Intertidal organisms must tolerate daily fluctuations in environmental parameters, and repeated exposure to co-occurring conditions may result in tolerance to multiple stressors correlating. The intertidal copepod Tigriopus californicus experiences diurnal variation in dissolved oxygen levels and pH as the opposing processes of photosynthesis and cellular respiration lead to coordinated highs during the day and lows at night. While environmental parameters with overlapping spatial gradients frequently result in correlated traits, less attention has been given to exploring temporally correlated stressors. We investigated whether hypoxia tolerance correlates with low pH tolerance by separately testing the hypoxia and low pH stress tolerance separately of 6 genetically differentiated populations of Tcalifornicus. We independently checked for similarities in tolerance for each of the two stressors by latitude, sex, size, and time since collection as predictors. We found that although hypoxia tolerance correlated with latitude, low pH tolerance did not, and no predictor was significant for both stressors. We concluded that temporally coordinated exposure to low pH and low oxygen did not result in populations developing equivalent tolerance for both. Although climate change alters several environmental variables simultaneously, organisms’ abilities to tolerate these changes may not be similarly coupled.

Continue reading ‘Hypoxia tolerance, but not low pH tolerance, is associated with a latitudinal cline across populations of Tigriopus californicus’

Response mechanism of harmful algae Phaeocystis globosa to ocean warming and acidification

Graphical abstract

Simultaneous ocean warming and acidification will alter marine ecosystem structure and directly affect marine organisms. The alga Phaeocystis globosa commonly causes harmful algal blooms in coastal areas of eastern China. P. globosa often outcompetes other species due to its heterotypic life cycle, primarily including colonies and various types of solitary cells. However, little is known about the adaptive response of P. globosa to ocean warming and acidification. This study aimed to reveal the global molecular regulatory networks implicated in the response of P. globosa to simultaneous warming and acidification. After exposure to warming and acidification, the phosphatidylinositol (PI) and mitogen-activated protein kinase (MAPK) signaling pathways of P. globosa were activated to regulate other molecular pathways in the cell, while the light harvesting complex (LHC) genes were downregulated to decrease photosynthesis. Exposure to warming and acidification also altered the intracellular energy flow, with more energy allocated to the TCA cycle rather than to the biosynthesis of fatty acids and hemolytic substances. The upregulation of genes associated with glycosaminoglycan (GAG) degradation prevented the accumulation of polysaccharides, which led to a reduction in colony formation. Finally, the upregulation of the Mre11 and Rad50 genes in response to warming and acidification implied an increase in meiosis, which may be used by P. globosa to increase the number of solitary cells. The increase in genetic diversity through sexual reproduction may be a strategy of P. globosa that supports rapid response to complex environments. Thus, the life cycle of P. globosa underwent a transition from colonies to solitary cells in response to warming and acidification, suggesting that this species may be able to rapidly adapt to future climate changes through life cycle transitions.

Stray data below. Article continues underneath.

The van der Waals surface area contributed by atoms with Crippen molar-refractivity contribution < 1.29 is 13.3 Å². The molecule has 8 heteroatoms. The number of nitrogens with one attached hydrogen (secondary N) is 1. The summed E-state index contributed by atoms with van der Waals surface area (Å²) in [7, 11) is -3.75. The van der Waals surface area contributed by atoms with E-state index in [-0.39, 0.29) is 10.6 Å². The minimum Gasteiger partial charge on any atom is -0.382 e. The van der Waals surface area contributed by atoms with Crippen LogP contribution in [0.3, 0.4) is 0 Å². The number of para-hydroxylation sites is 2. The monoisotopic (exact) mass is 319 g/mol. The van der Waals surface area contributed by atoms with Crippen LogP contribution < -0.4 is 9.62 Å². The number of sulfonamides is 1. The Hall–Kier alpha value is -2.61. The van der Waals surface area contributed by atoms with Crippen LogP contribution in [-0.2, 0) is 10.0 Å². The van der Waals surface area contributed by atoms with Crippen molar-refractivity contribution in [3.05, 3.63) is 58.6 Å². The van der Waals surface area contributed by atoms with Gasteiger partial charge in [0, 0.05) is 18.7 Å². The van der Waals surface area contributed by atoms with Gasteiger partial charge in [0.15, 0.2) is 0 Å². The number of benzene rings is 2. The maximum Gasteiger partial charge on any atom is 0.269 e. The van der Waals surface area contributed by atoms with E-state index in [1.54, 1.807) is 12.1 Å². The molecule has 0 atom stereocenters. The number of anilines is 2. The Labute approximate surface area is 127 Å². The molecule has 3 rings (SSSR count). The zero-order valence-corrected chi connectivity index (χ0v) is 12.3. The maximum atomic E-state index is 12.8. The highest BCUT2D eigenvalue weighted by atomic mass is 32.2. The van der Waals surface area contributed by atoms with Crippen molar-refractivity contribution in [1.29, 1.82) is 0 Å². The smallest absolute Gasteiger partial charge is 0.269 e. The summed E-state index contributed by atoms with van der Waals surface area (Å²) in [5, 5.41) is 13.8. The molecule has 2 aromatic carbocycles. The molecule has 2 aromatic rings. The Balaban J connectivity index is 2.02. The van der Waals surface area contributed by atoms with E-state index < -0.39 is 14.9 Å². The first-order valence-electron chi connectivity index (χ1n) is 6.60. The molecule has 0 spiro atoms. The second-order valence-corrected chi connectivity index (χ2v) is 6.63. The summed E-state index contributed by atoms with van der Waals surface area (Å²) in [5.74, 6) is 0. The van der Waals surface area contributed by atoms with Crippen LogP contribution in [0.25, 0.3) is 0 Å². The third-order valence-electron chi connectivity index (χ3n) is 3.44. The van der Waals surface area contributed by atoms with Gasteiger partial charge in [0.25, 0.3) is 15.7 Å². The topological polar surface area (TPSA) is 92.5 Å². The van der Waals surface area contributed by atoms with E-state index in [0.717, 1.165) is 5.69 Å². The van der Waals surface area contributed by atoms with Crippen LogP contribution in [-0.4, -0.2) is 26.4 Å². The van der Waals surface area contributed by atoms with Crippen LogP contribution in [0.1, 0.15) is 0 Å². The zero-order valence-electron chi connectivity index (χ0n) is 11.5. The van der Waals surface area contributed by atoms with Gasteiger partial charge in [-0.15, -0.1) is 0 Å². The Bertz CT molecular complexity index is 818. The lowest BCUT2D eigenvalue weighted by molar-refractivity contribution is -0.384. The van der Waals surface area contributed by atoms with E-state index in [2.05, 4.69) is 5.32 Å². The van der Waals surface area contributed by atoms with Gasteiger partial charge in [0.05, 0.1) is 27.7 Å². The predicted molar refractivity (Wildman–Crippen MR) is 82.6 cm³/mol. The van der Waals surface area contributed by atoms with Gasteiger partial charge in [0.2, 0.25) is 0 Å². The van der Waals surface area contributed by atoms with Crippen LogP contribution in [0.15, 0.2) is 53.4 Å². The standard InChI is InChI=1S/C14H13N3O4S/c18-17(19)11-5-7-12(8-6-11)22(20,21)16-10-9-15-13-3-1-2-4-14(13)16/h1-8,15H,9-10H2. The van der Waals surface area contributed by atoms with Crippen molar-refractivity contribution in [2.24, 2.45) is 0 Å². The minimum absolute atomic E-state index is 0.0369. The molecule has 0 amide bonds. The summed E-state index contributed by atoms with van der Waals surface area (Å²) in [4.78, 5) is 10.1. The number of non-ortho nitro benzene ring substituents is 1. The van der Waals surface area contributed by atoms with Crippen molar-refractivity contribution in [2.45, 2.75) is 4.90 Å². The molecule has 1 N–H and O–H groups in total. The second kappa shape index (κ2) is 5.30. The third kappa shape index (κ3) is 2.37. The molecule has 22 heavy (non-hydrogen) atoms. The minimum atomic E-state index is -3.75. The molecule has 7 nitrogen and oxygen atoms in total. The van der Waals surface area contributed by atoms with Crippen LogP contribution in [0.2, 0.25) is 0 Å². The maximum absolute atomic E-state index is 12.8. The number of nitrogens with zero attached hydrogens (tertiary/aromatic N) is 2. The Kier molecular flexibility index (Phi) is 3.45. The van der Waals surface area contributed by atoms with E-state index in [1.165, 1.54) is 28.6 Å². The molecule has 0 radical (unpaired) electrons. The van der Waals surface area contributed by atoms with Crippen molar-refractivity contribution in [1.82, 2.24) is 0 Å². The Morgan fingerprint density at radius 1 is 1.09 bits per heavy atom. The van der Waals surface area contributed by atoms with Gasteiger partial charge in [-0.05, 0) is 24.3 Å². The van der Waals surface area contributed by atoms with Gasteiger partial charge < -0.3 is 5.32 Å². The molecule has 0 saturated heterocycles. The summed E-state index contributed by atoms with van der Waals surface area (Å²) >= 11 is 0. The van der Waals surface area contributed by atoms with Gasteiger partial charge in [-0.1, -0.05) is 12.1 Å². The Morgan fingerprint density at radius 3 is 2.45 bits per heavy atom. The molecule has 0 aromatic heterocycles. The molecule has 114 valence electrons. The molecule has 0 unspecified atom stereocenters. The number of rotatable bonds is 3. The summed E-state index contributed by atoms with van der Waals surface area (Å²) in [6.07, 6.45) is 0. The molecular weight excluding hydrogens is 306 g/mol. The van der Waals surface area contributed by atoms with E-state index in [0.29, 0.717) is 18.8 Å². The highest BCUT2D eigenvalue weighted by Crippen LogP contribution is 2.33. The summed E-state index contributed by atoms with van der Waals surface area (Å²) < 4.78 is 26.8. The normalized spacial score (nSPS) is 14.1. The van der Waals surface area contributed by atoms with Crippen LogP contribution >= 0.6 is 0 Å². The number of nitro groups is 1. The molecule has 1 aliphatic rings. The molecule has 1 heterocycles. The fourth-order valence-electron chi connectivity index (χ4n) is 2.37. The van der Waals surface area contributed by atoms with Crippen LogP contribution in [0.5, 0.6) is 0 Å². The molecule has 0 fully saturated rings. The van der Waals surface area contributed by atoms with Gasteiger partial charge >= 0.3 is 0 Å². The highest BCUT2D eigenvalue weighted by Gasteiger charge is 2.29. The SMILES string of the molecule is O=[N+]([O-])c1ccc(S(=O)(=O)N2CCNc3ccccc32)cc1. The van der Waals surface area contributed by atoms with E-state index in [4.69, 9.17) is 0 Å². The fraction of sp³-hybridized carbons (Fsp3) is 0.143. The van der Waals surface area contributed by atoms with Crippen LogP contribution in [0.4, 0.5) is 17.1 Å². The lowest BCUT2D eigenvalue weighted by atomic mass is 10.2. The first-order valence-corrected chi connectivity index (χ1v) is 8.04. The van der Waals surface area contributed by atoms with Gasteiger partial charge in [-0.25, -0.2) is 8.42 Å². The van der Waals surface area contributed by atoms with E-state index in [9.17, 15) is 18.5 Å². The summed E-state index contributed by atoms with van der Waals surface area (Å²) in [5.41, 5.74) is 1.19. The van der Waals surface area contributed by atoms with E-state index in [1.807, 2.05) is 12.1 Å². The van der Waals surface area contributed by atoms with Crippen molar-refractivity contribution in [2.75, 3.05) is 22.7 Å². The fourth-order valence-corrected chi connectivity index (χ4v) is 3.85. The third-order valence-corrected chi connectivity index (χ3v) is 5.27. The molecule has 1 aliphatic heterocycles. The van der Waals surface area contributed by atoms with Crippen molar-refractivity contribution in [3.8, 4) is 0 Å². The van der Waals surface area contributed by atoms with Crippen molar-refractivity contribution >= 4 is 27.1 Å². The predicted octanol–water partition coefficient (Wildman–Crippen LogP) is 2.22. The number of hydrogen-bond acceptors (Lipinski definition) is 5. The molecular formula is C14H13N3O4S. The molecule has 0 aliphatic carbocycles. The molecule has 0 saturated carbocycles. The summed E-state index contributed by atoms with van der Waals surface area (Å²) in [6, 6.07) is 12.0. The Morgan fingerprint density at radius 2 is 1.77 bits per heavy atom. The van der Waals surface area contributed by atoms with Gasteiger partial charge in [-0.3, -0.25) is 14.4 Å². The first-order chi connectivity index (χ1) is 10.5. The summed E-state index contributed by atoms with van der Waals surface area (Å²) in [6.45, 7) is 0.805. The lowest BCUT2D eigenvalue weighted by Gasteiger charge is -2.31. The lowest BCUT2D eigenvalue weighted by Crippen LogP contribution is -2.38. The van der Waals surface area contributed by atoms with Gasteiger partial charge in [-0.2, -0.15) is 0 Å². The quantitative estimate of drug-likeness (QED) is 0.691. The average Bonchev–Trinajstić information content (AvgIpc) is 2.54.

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Seaweeds cultivation methods and their role in climate mitigation and environmental cleanup